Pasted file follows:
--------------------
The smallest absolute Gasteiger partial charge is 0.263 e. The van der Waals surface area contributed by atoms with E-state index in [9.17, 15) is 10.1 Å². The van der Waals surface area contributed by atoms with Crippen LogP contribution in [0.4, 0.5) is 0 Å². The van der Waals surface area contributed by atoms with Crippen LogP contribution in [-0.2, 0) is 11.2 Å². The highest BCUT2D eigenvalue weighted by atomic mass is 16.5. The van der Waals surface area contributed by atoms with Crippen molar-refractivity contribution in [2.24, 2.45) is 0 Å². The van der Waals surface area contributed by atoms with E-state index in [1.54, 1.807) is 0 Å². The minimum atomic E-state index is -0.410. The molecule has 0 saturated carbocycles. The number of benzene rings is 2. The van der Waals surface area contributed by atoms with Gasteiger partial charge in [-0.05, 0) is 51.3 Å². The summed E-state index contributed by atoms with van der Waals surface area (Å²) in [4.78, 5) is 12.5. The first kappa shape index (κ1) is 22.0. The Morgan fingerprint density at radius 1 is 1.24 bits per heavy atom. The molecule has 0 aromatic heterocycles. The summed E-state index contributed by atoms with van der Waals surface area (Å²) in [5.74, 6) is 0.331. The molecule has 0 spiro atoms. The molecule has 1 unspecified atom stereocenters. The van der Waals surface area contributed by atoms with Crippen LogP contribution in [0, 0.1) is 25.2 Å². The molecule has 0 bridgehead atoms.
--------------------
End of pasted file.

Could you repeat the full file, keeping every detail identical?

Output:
The smallest absolute Gasteiger partial charge is 0.263 e. The van der Waals surface area contributed by atoms with E-state index in [9.17, 15) is 10.1 Å². The van der Waals surface area contributed by atoms with Crippen LogP contribution in [0.4, 0.5) is 0 Å². The van der Waals surface area contributed by atoms with Crippen LogP contribution in [-0.2, 0) is 11.2 Å². The highest BCUT2D eigenvalue weighted by atomic mass is 16.5. The van der Waals surface area contributed by atoms with Crippen molar-refractivity contribution in [2.24, 2.45) is 0 Å². The van der Waals surface area contributed by atoms with E-state index in [1.54, 1.807) is 0 Å². The minimum atomic E-state index is -0.410. The molecule has 0 saturated carbocycles. The number of benzene rings is 2. The van der Waals surface area contributed by atoms with Gasteiger partial charge in [-0.05, 0) is 51.3 Å². The summed E-state index contributed by atoms with van der Waals surface area (Å²) in [4.78, 5) is 12.5. The first kappa shape index (κ1) is 22.0. The Morgan fingerprint density at radius 1 is 1.24 bits per heavy atom. The molecule has 0 aromatic heterocycles. The summed E-state index contributed by atoms with van der Waals surface area (Å²) in [5.74, 6) is 0.331. The molecule has 0 spiro atoms. The molecule has 1 unspecified atom stereocenters. The van der Waals surface area contributed by atoms with Crippen LogP contribution in [0, 0.1) is 25.2 Å². The molecule has 0 bridgehead atoms.